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Default to truth

Why do we default to truth when someone is lying? Most people default to truth until their doubt and the facts tell them otherwise. 

My default belief has been set using the 80/20 rule. 80% of people tell the truth and do the right thing. Based on Talking with Strangers by Malcolm Gladwell, it’s a reasonable starting point.

However, I was in a meeting with healthcare executives when the physician founder challenged my belief. He believed only 20% of people do the right thing and that most will act in their own self interest. 

Work vs. Life

So which is it? It’s something that I’ve been rumbling with since that meeting. Let me start this discussion by sharing some additional input from colleagues that will help you understand why.

The Director of Health and Safety for a large employer organization believes 60% of physicians fudge the facts to turn medical claims into worker’s comp claims to get higher reimbursement [aka: payment].

A Finance Executive in private equity shared that he believes everyone seeking financing from them is lying. The only way they get to the truth is doing careful due diligence even if the company has been audited. They don’t put much faith in auditors either.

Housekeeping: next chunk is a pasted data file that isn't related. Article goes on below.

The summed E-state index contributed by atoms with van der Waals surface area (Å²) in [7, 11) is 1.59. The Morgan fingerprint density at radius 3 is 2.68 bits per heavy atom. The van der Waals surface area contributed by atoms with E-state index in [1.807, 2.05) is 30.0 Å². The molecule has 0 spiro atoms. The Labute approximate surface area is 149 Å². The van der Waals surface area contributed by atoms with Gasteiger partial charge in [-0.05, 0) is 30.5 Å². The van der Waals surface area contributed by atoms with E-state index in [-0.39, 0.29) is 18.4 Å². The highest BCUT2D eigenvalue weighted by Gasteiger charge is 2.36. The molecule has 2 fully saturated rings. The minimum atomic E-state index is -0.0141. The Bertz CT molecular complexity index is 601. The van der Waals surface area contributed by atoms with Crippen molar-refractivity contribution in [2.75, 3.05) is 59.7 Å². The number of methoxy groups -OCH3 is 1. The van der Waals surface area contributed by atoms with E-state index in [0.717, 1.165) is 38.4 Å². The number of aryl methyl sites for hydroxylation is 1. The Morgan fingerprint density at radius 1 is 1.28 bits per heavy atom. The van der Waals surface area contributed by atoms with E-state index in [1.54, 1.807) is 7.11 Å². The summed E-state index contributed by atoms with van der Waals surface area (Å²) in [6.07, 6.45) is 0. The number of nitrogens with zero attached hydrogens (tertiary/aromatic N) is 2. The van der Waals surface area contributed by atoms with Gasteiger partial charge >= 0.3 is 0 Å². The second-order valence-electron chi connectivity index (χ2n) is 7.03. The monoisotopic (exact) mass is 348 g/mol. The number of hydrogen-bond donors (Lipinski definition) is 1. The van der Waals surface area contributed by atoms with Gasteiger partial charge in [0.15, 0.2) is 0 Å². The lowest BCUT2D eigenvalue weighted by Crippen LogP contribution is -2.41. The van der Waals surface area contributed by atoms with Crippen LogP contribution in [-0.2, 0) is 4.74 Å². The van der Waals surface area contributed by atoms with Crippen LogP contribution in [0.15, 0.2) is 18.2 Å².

What I learned is that context matters. These people don’t believe everyone is lying all the time but in a professional context [and more specifically when money is involved] their default level of trust is lower. Whether it’s experience that has raised their level of doubt or use of data, they have learned to verify the facts rather than trust what people say.

Life

In the broader context of life, we don’t always have data readily available to tell us whether or not someone is lying or telling the truth. 

No one is good at spotting a liar. Looking someone in the eyes, reading their body language or talking to them doesn’t make you a good judge of truth. In fact, these attempts to discern truth blur whatever facts are available and consequently, rarely result in the right answer.

We have to believe people are generally good even if they tell a lie or two. Society wouldn’t function if we didn’t.

However, when we have doubt, we need to look to the data and trust the facts so that our feelings and biases don’t blur our judgement.

As with any Malcom Gladwell book, Talking with Strangers is brimming with great stories – and yes facts. 

#metoo

Talking with Strangers includes several stories about rape and why it’s hard for people to discern the facts in legal cases. The stories clarify the laws in each case, highlight the added issues if someone is intoxicated and discusses what constitutes consent.

Post #metoo everyone should have a clear understanding of these cases to help guide their behavior and to judge the facts. It’s worth your time to read the book.